Different children develop in different ways. While some progress pretty quickly, others take longer in terms of development. Here are some signs that show your toddler requires speech delay exercises: 

When Your Toddler Stutters?

When Your Toddler Stutters

It is a speech disorder that reduces one’s ability to develop coherent sentences. Stuttering might usually occur when a child starts forming coordinated sentences at the tender age of 2 or 3. Some kids can also experience it later during their developmental stage.

Even if your child begins to stutter all of a sudden, parents will be able to notice it. If they face difficulty putting a sentence together or you see them being uncomfortable while talking, chances are that your kid is stuttering. Go to a speech therapist as soon as you notice these signs.

When Your Child Sticks to Just a Few Words?

A child can say a certain number of words depending on their age. A 2-year-old child, for instance, can speak about 50 words. 

If they speak anything less than that, just know it’s something to be concerned about. It’s best to get it checked as early on as possible.

When Your Kid Can’t Articulate Certain Sounds?

When Your Kid Can’t Articulate Certain Sounds

Articulation forms a vital element of every toddler’s development. This can be done by listening to them carefully and observing the sounds they utilize to produce words. Take your child to a specialist if you notice them unable to churn out clear sounds.

Some kids could omit consonants and vowels and make use of only a few sounds for all the words they speak, pointing out issues with articulation.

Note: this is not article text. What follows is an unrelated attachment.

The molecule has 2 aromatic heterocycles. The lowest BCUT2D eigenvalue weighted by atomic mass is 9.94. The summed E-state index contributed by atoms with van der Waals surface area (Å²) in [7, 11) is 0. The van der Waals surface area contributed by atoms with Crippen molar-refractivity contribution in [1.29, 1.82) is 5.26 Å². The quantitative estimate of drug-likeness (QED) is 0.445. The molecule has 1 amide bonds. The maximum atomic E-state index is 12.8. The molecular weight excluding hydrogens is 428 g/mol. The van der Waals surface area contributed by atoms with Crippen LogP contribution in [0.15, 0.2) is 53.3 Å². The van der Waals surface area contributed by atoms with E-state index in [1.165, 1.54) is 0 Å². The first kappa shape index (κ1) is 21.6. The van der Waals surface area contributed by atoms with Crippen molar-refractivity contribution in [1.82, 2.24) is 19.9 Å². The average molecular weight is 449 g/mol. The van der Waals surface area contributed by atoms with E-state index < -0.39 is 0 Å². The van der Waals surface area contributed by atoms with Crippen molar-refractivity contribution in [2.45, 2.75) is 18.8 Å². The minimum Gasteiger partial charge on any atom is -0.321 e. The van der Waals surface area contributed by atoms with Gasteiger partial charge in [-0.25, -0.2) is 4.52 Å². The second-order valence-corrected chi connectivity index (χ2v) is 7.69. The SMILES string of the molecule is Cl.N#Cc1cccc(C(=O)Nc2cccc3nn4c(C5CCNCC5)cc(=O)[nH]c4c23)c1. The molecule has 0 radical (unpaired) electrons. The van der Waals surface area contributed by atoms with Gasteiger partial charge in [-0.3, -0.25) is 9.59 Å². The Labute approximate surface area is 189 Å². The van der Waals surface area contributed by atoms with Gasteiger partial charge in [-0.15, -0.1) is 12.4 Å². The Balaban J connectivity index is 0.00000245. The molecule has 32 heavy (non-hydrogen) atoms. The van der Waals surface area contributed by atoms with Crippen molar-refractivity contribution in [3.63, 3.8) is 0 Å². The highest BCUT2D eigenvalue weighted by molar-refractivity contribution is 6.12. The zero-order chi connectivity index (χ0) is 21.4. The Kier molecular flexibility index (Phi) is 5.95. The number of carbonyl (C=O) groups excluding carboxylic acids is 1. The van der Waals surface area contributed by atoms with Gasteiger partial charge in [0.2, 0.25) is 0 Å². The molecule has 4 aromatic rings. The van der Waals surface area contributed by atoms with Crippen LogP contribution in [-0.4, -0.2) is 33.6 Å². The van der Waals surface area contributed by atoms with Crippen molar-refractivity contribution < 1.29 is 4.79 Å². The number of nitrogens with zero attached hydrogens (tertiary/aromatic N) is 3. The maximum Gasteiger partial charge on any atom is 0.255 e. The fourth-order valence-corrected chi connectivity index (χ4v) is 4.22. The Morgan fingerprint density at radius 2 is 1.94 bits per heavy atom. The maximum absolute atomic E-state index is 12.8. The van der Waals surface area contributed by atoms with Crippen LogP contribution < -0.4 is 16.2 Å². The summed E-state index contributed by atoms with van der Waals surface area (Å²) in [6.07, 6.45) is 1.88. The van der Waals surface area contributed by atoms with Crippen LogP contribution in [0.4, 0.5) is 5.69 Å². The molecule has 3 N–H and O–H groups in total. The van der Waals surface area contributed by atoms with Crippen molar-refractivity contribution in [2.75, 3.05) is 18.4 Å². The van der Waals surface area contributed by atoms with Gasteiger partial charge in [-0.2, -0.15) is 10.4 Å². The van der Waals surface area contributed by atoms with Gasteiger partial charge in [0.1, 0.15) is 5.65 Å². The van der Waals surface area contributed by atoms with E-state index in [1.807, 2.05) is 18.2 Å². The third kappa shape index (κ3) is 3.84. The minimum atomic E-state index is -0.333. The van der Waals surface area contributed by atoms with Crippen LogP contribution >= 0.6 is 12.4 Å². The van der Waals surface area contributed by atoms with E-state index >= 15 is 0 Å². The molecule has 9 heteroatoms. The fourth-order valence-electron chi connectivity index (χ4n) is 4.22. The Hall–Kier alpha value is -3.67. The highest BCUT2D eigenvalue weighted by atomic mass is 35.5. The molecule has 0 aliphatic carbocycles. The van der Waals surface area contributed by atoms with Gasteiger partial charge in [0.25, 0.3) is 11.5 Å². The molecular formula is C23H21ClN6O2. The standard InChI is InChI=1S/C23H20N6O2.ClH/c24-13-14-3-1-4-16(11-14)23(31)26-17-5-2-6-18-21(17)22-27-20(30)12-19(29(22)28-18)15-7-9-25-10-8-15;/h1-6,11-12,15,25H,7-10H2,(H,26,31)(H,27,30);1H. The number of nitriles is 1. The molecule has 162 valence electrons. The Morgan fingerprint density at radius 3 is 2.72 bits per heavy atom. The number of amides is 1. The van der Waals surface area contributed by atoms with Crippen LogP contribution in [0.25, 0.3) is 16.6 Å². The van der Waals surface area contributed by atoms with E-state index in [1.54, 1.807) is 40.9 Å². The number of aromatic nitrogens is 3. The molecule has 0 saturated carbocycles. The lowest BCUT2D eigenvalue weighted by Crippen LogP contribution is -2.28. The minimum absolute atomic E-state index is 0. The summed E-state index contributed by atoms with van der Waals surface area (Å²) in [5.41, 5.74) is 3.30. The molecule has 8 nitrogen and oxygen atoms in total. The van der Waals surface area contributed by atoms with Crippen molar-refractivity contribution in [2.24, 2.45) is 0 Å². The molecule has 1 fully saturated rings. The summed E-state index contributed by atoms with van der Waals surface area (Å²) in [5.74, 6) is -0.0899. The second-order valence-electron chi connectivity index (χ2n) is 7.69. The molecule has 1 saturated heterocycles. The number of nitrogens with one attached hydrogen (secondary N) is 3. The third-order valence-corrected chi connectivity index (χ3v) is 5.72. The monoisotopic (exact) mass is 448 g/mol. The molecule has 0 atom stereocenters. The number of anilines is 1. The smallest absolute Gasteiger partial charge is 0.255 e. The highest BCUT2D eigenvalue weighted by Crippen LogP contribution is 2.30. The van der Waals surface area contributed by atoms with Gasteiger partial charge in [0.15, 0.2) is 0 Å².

When They Behave Withdrawn in Social Situations?

Not every child is extremely interactive in social situations. Some prefer to keep to themselves. While for some kids, this is because of their introverted nature, for some, it could be because they have trouble expressing themselves clearly through their words and sentences.

Such a situation could be challenging to monitor. However, if you observe them closely, this issue can be detected, post which it’s essential to take them to a speech therapist.

When Your Baby Doesn’t Understand Clear Statements?

When Your Baby Doesn’t Understand Clear Statements

Simple statements and clear orders can often serve as a sign of whether your child has issues with language and speech or not. If you witness them being unable to follow even the simplest of orders, take it as a warning and see a specialist without wasting much time.

Benefits of Speech Therapy For Children

Speech therapy offers many benefits, especially for children. They are as follows:

  • It helps kids communicate through different methods, such as high-tech communication devices, tech communication books, communication apps, and so on. Therefore, it improves their language and communication skills.
  • Possessing proper social skills helps children interact with others their age, and when they struggle with speech, these skills are tough to build. By resorting to speech therapy, children get to develop the necessary social skills. This is done through video modeling, social stories, role-playing, and other tools.
  • Speech issues can impact a child’s ability to read, write, and listen. As they spend time with speech therapy, which improves their literacy and reading skills significantly.
  • Through speech therapy, children learn to be more independent. When they learn about alternate communication methods, such as eye contact, facial expressions, and gestures, they no longer have to rely on their parents and guardians to convey their points.

Also Read: Speech Versus Language. What’s the Difference?


Seeing your kid suffer from speech and language issues is upsetting as a parent. However, you can help them by looking up speech delay exercises that could prove very useful for your toddler. Just practice with them and see them improve with time.

Go through the articles listed and let us know in the comments which ones you found the most useful.